Morphological variation across an ecological boundary in a marsh obligate songbird
Ecological adaptation has been often implicated as a driver of species diversification. This may be particularly true in habitats that are structurally similar, but differ dramatically in species composition and abiotic factors, such as freshwater and saltwater marshes. In songbirds few taxa have successfully colonized saltmarsh ecosystems. Among songbirds that are saltmarsh endemics, many have closely related taxa endemic to freshwater marshes or grasslands. We explored phenotypic and genotypic variation in six subspecies of a marsh obligate songbird, the marsh wren (Cistothorus palustris) to test whether subspecific variation is consistent with breeding ecology. We sampled 20 populations of marsh wren in the eastern United States (one freshwater marsh endemic subspecies, five saltmarsh endemic subspecies). We measured body size and shape, quantified plumage color using digital photography, and took blood samples for genetic analysis. We tested whether differences in morphology and genetics form diagnosable groups, and whether those groups are consistent with breeding ecology.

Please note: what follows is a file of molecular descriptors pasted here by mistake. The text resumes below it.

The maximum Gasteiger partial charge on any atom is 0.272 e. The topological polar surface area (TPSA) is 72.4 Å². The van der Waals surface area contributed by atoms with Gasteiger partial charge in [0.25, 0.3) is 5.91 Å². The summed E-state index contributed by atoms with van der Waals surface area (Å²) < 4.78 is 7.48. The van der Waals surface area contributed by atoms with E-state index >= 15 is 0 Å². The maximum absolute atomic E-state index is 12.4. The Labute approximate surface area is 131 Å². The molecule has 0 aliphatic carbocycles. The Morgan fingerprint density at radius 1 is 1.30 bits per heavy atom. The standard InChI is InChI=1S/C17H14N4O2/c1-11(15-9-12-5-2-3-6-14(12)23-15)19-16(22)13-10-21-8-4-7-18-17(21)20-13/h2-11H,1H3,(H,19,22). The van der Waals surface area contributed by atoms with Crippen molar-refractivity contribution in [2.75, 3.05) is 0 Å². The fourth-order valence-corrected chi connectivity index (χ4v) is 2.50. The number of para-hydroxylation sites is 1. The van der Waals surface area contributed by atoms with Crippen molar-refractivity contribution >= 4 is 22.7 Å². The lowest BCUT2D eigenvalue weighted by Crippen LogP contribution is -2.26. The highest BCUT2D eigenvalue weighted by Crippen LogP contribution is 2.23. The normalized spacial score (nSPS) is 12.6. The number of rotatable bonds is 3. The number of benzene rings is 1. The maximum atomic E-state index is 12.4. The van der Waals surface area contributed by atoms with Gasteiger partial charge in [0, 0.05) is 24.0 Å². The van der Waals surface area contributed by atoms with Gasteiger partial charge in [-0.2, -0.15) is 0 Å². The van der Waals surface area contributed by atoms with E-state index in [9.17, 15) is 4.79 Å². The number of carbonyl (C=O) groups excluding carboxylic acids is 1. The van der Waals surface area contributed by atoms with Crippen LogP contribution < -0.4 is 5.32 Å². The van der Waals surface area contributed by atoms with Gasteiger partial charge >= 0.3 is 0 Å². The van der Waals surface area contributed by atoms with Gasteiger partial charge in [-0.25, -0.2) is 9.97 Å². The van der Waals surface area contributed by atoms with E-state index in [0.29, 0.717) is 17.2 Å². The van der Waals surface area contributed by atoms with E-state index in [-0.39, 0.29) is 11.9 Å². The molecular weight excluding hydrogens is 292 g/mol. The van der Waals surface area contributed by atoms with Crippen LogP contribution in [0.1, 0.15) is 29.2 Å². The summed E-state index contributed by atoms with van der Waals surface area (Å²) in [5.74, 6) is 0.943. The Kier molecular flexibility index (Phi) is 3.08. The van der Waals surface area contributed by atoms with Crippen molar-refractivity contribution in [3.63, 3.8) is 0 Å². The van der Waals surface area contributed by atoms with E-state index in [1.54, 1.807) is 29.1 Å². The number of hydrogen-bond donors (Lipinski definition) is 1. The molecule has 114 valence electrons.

Marsh wrens endemic to freshwater marshes are can be distinguished from saltmarsh endemics on the basis of both body size and shape and plumage color. However, five described subspecies that inhabit similar saltmarsh breeding habitats have considerable morphological overlap. Freshwater marsh endemics are heavier, have longer wings, and have redder plumage than saltmarsh endemics. This is consistent with patterns of “saltmarsh melanism”, seen in saltmarsh endemic populations of other birds, mammals, and one snake. Despite these morphological and ecological differences the freshwater marsh and saltmarsh endemic populations are not genetically distinct based on neutral markers. Coupled with the fact that freshwater populations co-mingle with saltmarsh populations during the non-breeding season these results suggest that selection related to the differences in breeding season ecology maintain phenotypic differences within the marsh wren species complex.